Many agents take 8 weeks minimum to respond, some now have a rule that if they haven’t responded in x weeks/months, it’s a pass. My personal feelings about that rule aside, you cannot fathom how many submissions we receive, on top of how much work we have to do for our actual clients, which of course has to be our priority. We are stretched very thin – you might have noticed I sent that email at 7am. If your original email to agents followed their submission guidelines (or even just followed the gist more broadly, including material from one book), you might find you get a better response rate.
Age is not an issue, but your emails suggest an attachment to heritage literature. As agents we have to be very focused on the contemporary market, as that is what we, and onward publishers, are selling into.
At the end of the day, this is a subjective business, and neither I nor any other agent can take on an author we don’t feel confident of selling.
Dear I – I was not taking it out on you. I was responding. At least I goaded you into a more cogent and informative reply. The phrase ‘heritage literature’ is intriguing, as is ‘onward publishers’. The only reference to ‘onward publishing’ I can find is for publishers of avowedly Christian literature. The danger with only taking on authors you are ‘confident of selling’ is that it suggests that there is a formula you recognise as saleable. Well, if you had James Joyce as a client, would you be confident of selling his work? It is sad that contemporary agents seem to stick with a jargon they have concocted so as to feel ok about only promoting books which adhere to some cliched recipe. You say, this is a subjective business. From the scant responses I’ve had, over the last twenty years, I would say you all respond in the same objective way. So why not be more subjective, and less confident?
The contemporary market could do with a kick up the bum.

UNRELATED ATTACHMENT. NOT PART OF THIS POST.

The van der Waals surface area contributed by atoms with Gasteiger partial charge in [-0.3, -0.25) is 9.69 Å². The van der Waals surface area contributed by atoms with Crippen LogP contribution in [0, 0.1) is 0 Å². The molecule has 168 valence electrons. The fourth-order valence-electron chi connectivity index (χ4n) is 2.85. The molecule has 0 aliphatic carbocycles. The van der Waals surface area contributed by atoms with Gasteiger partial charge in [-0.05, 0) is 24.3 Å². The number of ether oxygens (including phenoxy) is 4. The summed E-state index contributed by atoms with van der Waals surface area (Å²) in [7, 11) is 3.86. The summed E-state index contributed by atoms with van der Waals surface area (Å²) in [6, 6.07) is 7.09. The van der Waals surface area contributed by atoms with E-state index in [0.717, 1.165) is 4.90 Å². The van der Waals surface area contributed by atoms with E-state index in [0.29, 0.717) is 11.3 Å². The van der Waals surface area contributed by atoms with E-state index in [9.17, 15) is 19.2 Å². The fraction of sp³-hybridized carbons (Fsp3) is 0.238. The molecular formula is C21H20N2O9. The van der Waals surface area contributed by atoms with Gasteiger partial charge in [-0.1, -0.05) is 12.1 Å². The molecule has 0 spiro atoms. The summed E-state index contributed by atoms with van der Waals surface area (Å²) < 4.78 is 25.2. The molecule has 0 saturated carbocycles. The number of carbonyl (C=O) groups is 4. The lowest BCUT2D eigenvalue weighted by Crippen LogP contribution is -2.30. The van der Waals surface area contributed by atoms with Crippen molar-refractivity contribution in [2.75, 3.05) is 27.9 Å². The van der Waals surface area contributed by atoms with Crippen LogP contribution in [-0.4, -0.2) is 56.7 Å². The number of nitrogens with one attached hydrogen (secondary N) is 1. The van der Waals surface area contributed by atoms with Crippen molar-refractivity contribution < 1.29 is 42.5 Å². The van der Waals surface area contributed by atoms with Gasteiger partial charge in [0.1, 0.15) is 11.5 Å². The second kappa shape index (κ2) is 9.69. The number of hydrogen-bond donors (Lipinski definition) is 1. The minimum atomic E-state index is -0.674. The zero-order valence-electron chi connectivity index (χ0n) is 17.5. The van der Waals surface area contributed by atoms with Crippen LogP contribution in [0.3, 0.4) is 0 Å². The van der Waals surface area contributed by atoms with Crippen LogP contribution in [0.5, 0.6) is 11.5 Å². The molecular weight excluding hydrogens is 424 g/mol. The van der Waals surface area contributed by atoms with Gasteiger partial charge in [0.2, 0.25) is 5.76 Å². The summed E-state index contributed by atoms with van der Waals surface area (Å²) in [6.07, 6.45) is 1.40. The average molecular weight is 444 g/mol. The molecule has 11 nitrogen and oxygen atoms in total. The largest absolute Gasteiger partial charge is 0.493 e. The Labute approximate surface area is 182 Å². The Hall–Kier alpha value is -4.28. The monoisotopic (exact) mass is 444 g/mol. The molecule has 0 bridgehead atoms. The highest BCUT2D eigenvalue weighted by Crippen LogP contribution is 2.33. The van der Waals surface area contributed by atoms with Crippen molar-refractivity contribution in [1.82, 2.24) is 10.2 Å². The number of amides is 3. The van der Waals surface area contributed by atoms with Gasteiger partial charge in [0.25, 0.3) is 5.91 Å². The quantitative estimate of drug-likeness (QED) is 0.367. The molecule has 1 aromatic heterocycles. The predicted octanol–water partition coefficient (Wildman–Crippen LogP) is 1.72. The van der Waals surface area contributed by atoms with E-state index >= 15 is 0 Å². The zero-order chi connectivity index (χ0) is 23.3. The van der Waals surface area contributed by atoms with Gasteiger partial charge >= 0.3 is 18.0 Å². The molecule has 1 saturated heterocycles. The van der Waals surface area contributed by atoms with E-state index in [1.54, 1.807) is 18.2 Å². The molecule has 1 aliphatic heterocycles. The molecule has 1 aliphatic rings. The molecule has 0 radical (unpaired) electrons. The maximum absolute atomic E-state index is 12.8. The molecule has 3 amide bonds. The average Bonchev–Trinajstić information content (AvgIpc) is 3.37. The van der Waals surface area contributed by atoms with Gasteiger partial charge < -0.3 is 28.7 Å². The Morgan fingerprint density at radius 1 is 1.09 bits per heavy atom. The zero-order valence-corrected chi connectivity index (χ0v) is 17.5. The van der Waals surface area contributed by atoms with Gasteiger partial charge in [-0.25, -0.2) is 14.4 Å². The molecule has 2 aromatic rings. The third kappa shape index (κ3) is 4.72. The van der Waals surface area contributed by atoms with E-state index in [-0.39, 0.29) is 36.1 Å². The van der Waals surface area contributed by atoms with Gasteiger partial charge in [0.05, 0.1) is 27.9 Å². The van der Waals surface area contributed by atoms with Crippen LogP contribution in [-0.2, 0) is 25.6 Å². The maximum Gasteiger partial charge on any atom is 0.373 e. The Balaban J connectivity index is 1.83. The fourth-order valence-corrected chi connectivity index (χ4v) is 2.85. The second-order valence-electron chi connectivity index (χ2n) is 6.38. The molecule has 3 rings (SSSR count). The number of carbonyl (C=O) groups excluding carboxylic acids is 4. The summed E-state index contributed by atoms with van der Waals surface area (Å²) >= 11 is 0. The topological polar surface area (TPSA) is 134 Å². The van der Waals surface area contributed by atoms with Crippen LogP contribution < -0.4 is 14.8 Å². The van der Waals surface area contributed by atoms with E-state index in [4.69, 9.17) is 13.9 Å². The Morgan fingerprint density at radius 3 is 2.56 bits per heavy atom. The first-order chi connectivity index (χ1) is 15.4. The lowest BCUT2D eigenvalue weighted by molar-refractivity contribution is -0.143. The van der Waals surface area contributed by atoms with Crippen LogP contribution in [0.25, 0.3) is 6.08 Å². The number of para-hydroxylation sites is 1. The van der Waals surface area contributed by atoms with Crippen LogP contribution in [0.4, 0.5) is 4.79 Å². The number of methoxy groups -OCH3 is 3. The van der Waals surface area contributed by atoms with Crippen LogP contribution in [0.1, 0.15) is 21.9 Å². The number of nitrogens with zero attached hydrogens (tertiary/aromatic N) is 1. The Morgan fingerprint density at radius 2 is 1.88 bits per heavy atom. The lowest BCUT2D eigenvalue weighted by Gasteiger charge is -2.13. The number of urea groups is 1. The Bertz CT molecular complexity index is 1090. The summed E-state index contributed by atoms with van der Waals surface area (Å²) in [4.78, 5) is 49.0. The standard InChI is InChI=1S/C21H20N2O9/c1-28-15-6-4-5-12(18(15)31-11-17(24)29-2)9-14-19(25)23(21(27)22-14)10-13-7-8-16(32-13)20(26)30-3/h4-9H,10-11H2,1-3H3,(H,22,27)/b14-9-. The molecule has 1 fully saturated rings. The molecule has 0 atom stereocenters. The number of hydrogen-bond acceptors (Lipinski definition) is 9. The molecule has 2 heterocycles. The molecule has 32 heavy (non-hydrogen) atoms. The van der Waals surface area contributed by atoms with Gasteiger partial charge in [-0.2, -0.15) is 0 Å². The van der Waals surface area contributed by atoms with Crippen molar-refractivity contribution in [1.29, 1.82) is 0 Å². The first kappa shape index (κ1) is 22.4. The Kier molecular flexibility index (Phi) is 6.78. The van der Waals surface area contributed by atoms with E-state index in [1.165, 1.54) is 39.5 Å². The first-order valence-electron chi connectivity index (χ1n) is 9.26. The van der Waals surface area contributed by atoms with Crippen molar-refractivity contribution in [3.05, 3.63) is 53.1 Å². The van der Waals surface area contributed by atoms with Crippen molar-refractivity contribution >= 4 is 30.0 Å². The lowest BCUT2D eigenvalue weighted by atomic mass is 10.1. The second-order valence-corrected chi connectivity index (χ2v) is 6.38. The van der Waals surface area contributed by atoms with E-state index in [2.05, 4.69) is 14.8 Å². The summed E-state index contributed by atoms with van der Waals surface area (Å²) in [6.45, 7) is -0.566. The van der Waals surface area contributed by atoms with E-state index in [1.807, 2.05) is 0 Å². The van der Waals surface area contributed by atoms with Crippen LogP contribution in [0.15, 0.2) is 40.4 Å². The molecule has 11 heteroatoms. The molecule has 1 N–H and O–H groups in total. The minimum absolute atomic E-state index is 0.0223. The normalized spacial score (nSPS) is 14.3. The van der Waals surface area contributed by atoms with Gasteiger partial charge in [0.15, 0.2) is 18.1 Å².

The West used to pride itself on freedom of expression, as opposed to the censorship of the Soviet Union, for example. A famous Ethiopian writer at the International Writers’ Program at Iowa University once said to me rather accusingly, I cannot mention ‘old man’ in my books, because the Emperor is old, but you, in the UK, you have freedom of speech. I replied (and this was back in the 60s), that in the UK everything was dependent on ‘commercial viability’ – and this was actually far worse than state censorship. What was true 50 years ago is even more the case today.
I’m sorry, but age, colour and sex are definitely issues. I am white, 78 and male – and discriminated against on all three counts.
I assure you, I bear you no resentment. Actually I am very grateful to receive your response, and that you took the time to read some of my work. But I also think it’s important to give you feedback about how neglected many older writers of originality tend to feel. And it is a fact that their work is ignored by contemporary literary agents. My own press, Grey Suit Editions UK, tries to redress this injustice. We will be publishing David Plante soon; a successful novelist in the 70s, published by Bloomsbury then, and still writing today.
With best wishes – Anthony
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I think your reply is a thoughtful summary of the reality we face in the literary world.
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It’s a reply I got from an agent.
I wish the first agent I wrote provided this insight. Lucky you.